“Even under the pressures of the most recent economic downturn, a four-year college degree provided protection in the labor market for recent college graduates,” said research manager of Pew’s Economic Mobility Project Diana Elliott, in an advisory.
The analysis of census data of people aged 21 to 24 from 2003 to 2011 found that while employment for those with a four-year college degree declined by 7 percent during the recession, those with just a high school degree saw unemployment decline by 16 percent and those with a two-year degree saw a decline of 11 percent.
But though that’s good news for college grads, the analysis revealed that college graduates were more likely to be female (59 percent) and white (75 percent), than high school graduates, who were 15 percent black and 17 percent Hispanic.
The report also found that the higher employment rate wasn’t explained by college graduates “settling for lesser jobs or lower wages.” If college graduates had been taking jobs usually suited for high school or associate degree holders, the analysis would have detected a wages hit, but they didn’t find this to be the case.
The findings of the Pew study are strikingly similar to a report released in August last year by Georgetown University’s Center on Education and the Workforce (CEW), which determined unemployment for those with just a high school degree was more than double that of recent college graduates.
“What we do know know is that college graduates have it better than most,” explained Nicole Smith, senior economist at CEW. “The skills mark a change that has resulted in a bias toward more and more jobs that require more and more post-secondary education.”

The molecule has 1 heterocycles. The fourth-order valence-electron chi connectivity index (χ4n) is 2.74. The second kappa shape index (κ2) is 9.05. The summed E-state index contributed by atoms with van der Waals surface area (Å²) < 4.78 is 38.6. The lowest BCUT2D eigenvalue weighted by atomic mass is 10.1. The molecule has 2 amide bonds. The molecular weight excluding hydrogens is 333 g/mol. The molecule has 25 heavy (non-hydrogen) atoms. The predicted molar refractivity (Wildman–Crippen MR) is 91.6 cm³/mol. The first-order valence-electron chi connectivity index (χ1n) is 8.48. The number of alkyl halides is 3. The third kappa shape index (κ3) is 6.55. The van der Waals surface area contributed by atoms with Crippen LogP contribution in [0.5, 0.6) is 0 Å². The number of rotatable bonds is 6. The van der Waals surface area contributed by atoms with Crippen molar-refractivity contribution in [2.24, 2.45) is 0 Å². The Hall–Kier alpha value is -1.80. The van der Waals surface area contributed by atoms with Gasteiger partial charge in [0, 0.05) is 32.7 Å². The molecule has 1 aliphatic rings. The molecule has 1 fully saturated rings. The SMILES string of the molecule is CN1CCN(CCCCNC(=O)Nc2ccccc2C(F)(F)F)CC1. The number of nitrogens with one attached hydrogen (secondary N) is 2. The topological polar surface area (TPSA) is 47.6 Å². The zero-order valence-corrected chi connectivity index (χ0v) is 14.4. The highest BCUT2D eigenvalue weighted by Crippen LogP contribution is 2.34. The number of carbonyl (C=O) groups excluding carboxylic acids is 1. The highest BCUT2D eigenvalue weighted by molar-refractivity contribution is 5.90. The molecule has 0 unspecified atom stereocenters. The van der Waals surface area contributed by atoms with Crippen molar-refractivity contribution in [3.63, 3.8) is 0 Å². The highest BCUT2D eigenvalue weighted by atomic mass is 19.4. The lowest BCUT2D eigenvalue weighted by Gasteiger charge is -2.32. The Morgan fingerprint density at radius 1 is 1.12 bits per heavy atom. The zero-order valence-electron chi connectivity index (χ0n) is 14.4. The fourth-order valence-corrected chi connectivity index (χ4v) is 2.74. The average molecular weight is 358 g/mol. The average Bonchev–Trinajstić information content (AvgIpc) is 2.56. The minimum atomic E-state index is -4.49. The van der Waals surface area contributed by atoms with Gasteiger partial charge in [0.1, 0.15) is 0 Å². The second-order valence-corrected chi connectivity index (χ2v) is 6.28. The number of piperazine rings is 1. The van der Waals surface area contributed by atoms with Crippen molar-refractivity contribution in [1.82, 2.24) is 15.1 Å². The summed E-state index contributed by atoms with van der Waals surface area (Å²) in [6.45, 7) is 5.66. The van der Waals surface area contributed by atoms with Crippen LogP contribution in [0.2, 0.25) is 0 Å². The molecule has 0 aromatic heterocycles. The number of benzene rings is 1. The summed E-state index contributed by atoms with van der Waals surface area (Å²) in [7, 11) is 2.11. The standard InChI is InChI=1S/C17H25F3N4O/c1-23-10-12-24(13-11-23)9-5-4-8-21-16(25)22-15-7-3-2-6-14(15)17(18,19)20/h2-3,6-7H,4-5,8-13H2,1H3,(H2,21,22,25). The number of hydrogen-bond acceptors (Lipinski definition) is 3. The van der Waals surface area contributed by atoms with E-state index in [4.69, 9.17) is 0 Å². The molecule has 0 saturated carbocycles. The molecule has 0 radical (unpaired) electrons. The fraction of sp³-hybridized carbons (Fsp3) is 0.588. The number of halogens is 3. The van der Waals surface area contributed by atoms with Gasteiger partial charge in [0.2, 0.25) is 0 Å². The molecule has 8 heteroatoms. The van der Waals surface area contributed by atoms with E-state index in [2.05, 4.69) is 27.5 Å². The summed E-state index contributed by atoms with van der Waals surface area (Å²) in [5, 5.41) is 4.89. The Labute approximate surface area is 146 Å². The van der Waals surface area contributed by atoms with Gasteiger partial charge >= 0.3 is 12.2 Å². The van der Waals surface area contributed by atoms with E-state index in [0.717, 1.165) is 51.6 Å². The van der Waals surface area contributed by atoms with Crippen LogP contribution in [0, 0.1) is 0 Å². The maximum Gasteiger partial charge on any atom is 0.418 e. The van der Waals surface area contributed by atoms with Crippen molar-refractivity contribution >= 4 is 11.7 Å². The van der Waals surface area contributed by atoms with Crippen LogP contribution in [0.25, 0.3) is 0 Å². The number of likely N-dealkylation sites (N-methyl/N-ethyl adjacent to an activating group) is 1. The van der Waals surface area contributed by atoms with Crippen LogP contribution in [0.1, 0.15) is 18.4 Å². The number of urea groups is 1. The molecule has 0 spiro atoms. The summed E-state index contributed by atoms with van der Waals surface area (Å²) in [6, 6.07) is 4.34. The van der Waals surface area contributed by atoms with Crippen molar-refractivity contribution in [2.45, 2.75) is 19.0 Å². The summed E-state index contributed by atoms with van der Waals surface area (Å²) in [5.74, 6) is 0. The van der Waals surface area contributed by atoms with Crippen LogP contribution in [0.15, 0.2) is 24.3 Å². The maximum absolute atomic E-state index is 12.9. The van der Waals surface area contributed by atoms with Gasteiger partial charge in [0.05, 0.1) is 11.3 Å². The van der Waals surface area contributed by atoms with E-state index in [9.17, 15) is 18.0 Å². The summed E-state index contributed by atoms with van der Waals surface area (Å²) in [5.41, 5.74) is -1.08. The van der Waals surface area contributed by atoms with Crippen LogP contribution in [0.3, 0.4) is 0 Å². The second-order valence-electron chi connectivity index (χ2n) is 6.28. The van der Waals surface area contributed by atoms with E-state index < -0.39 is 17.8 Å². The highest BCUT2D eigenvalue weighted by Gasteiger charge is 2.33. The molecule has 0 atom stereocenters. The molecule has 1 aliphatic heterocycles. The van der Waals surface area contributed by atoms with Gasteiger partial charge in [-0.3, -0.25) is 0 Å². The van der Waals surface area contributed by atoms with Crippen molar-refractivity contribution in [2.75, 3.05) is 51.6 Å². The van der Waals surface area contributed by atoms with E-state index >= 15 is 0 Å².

CEW discovered recent college graduates found a peak unemployment of 11.1 percent in July 2011 during the recession (declining to 6.8 percent by May 2012), but high school graduates found a peak unemployment rate of 30 percent in January 2010 and still had an unemployment rate of 24 percent by May 2012.
“What we observe in this recession is not necessarily unique to this recession. The jobs that are lost, that we lose during the recession, are very different than the ones we gain during the recovery,” Smith continued.
But though traditional college maintains its position as a highly insulated job market, especially as baby boomers retire and create vacancies among highly skilled professions, the major growth industries don’t all require four years of a liberal arts education. Jobs like health care and mid-skill science, education, technology and math jobs are high-growth fields right now.
“Minority populations are more likely to enroll in two year institutions than four year institutions,” Smith said, and that could mean even more growth for these fields down the line. “There’s nothing that says [these populations] are relegated to the middle.”
Kay Steiger is the managing editor of Raw Story. Her contributions have appeared in The American Prospect, The Atlantic, Campus Progress, The Guardian, In These Times, Jezebel, Religion Dispatches, RH Reality Check, and others. You can follow her on Twitter @kaysteiger.
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